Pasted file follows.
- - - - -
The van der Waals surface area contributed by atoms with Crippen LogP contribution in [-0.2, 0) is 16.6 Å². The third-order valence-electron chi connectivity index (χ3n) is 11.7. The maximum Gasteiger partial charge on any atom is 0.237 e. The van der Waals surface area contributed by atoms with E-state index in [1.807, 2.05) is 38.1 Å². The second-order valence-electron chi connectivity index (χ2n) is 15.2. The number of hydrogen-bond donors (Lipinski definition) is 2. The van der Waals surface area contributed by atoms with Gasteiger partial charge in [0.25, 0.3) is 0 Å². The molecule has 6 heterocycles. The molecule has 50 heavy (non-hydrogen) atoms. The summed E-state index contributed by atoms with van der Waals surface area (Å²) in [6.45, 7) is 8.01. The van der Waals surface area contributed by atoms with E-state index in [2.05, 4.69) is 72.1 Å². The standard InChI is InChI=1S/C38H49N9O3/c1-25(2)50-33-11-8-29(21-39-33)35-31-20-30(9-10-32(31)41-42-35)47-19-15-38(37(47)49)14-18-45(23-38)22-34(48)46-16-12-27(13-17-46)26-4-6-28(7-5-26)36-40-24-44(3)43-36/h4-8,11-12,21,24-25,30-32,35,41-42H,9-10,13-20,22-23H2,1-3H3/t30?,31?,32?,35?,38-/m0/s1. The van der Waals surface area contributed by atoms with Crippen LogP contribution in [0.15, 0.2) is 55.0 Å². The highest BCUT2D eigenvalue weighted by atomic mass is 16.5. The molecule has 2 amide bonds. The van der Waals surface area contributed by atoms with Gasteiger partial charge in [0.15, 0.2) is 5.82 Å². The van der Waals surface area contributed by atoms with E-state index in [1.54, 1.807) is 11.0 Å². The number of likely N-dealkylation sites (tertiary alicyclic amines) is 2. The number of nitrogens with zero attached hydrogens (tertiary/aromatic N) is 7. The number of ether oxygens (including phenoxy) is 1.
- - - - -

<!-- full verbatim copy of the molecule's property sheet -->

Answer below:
The van der Waals surface area contributed by atoms with Crippen LogP contribution in [-0.2, 0) is 16.6 Å². The third-order valence-electron chi connectivity index (χ3n) is 11.7. The maximum Gasteiger partial charge on any atom is 0.237 e. The van der Waals surface area contributed by atoms with E-state index in [1.807, 2.05) is 38.1 Å². The second-order valence-electron chi connectivity index (χ2n) is 15.2. The number of hydrogen-bond donors (Lipinski definition) is 2. The van der Waals surface area contributed by atoms with Gasteiger partial charge in [0.25, 0.3) is 0 Å². The molecule has 6 heterocycles. The molecule has 50 heavy (non-hydrogen) atoms. The summed E-state index contributed by atoms with van der Waals surface area (Å²) in [6.45, 7) is 8.01. The van der Waals surface area contributed by atoms with E-state index in [2.05, 4.69) is 72.1 Å². The standard InChI is InChI=1S/C38H49N9O3/c1-25(2)50-33-11-8-29(21-39-33)35-31-20-30(9-10-32(31)41-42-35)47-19-15-38(37(47)49)14-18-45(23-38)22-34(48)46-16-12-27(13-17-46)26-4-6-28(7-5-26)36-40-24-44(3)43-36/h4-8,11-12,21,24-25,30-32,35,41-42H,9-10,13-20,22-23H2,1-3H3/t30?,31?,32?,35?,38-/m0/s1. The van der Waals surface area contributed by atoms with Crippen LogP contribution in [0.15, 0.2) is 55.0 Å². The highest BCUT2D eigenvalue weighted by atomic mass is 16.5. The molecule has 2 amide bonds. The van der Waals surface area contributed by atoms with Gasteiger partial charge in [0.15, 0.2) is 5.82 Å². The van der Waals surface area contributed by atoms with E-state index in [1.54, 1.807) is 11.0 Å². The number of likely N-dealkylation sites (tertiary alicyclic amines) is 2. The number of nitrogens with zero attached hydrogens (tertiary/aromatic N) is 7. The number of ether oxygens (including phenoxy) is 1.